A video of the incident triggered anger on Chinese social media and was the latest in a series of complaints about the lockdown mandate in the city of Xi'an in Shaanxi province, the site of China's strictest lockdown since the early days of the pandemic.
In July last year, unvaccinated residents in parts of China have been banned from accessing public services, including in-patient departments of hospitals, nursing homes, schools, libraries and other public areas to boost vaccination rates.
A "frenzy of forced vaccinations" also began that month as President Xi Jinping set a target of fully vaccinating 1.1 billion people, or 80 percent of the population, by end of October.
In September last year, senior China researcher Yaqui Wang said setting population percentage targets "without clear protections for people’s rights opens the possibility of authorities abusing the quota to force vaccination jabs and this is exactly what has played out in recent months across the country."
She cited cases where the authorities didn't use physical force on unvaccinated netizens but relied on other "coercive tactics," such as cutting off welfare, retirement or health insurance benefits for anyone who refused vaccination, harassment through constant phone calls or frequent home visits, arbitrary detention and censorship by demanding the deletion of social media posts exposing cases of forced vaccination.
Currently, the Chinese government is persisting with a zero-COVID strategy ahead of the upcoming Lunar New Year and Beijing 2022 Winter Olympics in February.
A legal analysis on public health and private life under COVID-19 vaccination policies published by the Risk Management and Healthcare Policy states that "China prioritizes collective rights, such as health, over individual rights, such as privacy. However, the mandatory vaccination policies lack statutory authorization of local governments and will restrict Chinese citizens' autonomy, fundamental rights and freedoms and compromise their privacy."
Strict implementation of COVID-19 vaccine mandates has become a hot button issue across the world. (Related: Insurance companies and hospitals use personal data to deny services.)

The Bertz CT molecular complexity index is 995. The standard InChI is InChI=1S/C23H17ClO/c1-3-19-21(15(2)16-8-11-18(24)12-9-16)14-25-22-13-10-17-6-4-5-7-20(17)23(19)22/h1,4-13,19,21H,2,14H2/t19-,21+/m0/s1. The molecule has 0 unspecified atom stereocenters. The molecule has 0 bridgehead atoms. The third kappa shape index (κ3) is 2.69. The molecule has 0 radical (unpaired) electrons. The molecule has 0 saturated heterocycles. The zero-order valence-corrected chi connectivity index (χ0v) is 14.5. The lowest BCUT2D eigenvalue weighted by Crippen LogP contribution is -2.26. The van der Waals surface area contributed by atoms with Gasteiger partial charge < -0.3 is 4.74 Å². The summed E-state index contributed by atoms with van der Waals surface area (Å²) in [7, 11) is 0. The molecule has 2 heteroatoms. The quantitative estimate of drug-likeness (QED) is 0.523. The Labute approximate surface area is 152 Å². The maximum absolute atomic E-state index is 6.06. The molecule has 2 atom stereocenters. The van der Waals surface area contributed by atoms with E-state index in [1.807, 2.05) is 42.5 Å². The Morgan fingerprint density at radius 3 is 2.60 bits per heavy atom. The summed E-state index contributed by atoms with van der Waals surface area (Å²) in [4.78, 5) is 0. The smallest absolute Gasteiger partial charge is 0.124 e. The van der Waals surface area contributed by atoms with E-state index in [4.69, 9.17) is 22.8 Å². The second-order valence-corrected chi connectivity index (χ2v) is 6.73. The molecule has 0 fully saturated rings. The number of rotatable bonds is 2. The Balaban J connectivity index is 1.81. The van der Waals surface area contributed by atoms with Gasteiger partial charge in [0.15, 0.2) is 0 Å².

Northeastern University experts say that refusing to administer treatment is highly unethical and violates a physician's duty of care, which can carry legal implications.
"As an emergency department doctor, you treat who is in front of you. To do so is a legal obligation and their vaccination status does not change that," said Robert Baginski, associate clinical professor and director of interdisciplinary affairs for the Department of Medical Services at Northeastern.
Timothy Hoff, professor of management, healthcare systems and health policy at Northeastern said: "In theory, doctors can dismiss patients who do not need urgent care because of vaccination status. But it still raises ethical questions. For example, a physician who wants to mitigate the spread of COVID-19 may view taking on unvaccinated patients as a risk to their safety or the safety of their staff."
According to Baginski, a doctor would have to explain the reasons for refusing treatment and offer to connect the patient with an alternative provider. Otherwise, it could be a breach of duty of care doctrine.
Patricia Illingworth, a philosophy professor and an ethics expert at Northeastern, said: "If the reason a physician refused to treat a patient who is unvaccinated was simply to incentivize them to get the jab, then that would seem ethically problematic because it can erode trust in the [medical] profession."
"Vaccination status should not be a factor into who gets treatment and who doesn’t unless it’s to determine a patient's condition. It’s vital that health authorities continue to urge that," she added.
Watch the full video below about hospital refusals for unvaccinated.
This video is from the OnlyTruch4Me channel on Brighteon.com.
Follow Pandemic.news for more news related to the coronavirus pandemic.